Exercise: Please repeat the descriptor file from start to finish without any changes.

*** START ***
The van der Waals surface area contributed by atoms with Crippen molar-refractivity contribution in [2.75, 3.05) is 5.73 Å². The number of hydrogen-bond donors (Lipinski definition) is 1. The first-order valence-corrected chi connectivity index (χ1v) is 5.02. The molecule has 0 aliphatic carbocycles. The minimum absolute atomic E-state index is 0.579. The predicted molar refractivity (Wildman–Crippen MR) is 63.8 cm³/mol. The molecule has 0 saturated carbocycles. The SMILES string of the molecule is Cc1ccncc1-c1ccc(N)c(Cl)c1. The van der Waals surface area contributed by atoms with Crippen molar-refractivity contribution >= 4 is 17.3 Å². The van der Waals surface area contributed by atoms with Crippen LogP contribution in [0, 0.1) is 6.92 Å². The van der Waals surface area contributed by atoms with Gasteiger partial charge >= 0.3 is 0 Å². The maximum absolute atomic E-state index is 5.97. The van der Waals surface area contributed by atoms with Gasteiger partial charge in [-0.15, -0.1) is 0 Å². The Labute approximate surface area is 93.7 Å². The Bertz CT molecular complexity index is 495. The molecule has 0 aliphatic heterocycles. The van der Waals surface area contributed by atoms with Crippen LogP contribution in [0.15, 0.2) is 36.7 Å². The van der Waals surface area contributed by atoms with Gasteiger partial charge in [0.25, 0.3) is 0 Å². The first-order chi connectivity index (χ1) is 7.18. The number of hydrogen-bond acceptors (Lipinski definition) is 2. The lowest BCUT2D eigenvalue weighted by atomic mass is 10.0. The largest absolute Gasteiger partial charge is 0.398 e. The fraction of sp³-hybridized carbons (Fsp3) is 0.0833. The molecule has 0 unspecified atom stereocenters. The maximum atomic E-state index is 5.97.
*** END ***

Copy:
The van der Waals surface area contributed by atoms with Crippen molar-refractivity contribution in [2.75, 3.05) is 5.73 Å². The number of hydrogen-bond donors (Lipinski definition) is 1. The first-order valence-corrected chi connectivity index (χ1v) is 5.02. The molecule has 0 aliphatic carbocycles. The minimum absolute atomic E-state index is 0.579. The predicted molar refractivity (Wildman–Crippen MR) is 63.8 cm³/mol. The molecule has 0 saturated carbocycles. The SMILES string of the molecule is Cc1ccncc1-c1ccc(N)c(Cl)c1. The van der Waals surface area contributed by atoms with Crippen molar-refractivity contribution >= 4 is 17.3 Å². The van der Waals surface area contributed by atoms with Crippen LogP contribution in [0, 0.1) is 6.92 Å². The van der Waals surface area contributed by atoms with Gasteiger partial charge >= 0.3 is 0 Å². The maximum absolute atomic E-state index is 5.97. The van der Waals surface area contributed by atoms with Gasteiger partial charge in [-0.15, -0.1) is 0 Å². The Labute approximate surface area is 93.7 Å². The Bertz CT molecular complexity index is 495. The molecule has 0 aliphatic heterocycles. The van der Waals surface area contributed by atoms with Crippen LogP contribution in [0.15, 0.2) is 36.7 Å². The van der Waals surface area contributed by atoms with Gasteiger partial charge in [0.25, 0.3) is 0 Å². The first-order chi connectivity index (χ1) is 7.18. The number of hydrogen-bond acceptors (Lipinski definition) is 2. The lowest BCUT2D eigenvalue weighted by atomic mass is 10.0. The largest absolute Gasteiger partial charge is 0.398 e. The fraction of sp³-hybridized carbons (Fsp3) is 0.0833. The molecule has 0 unspecified atom stereocenters. The maximum atomic E-state index is 5.97.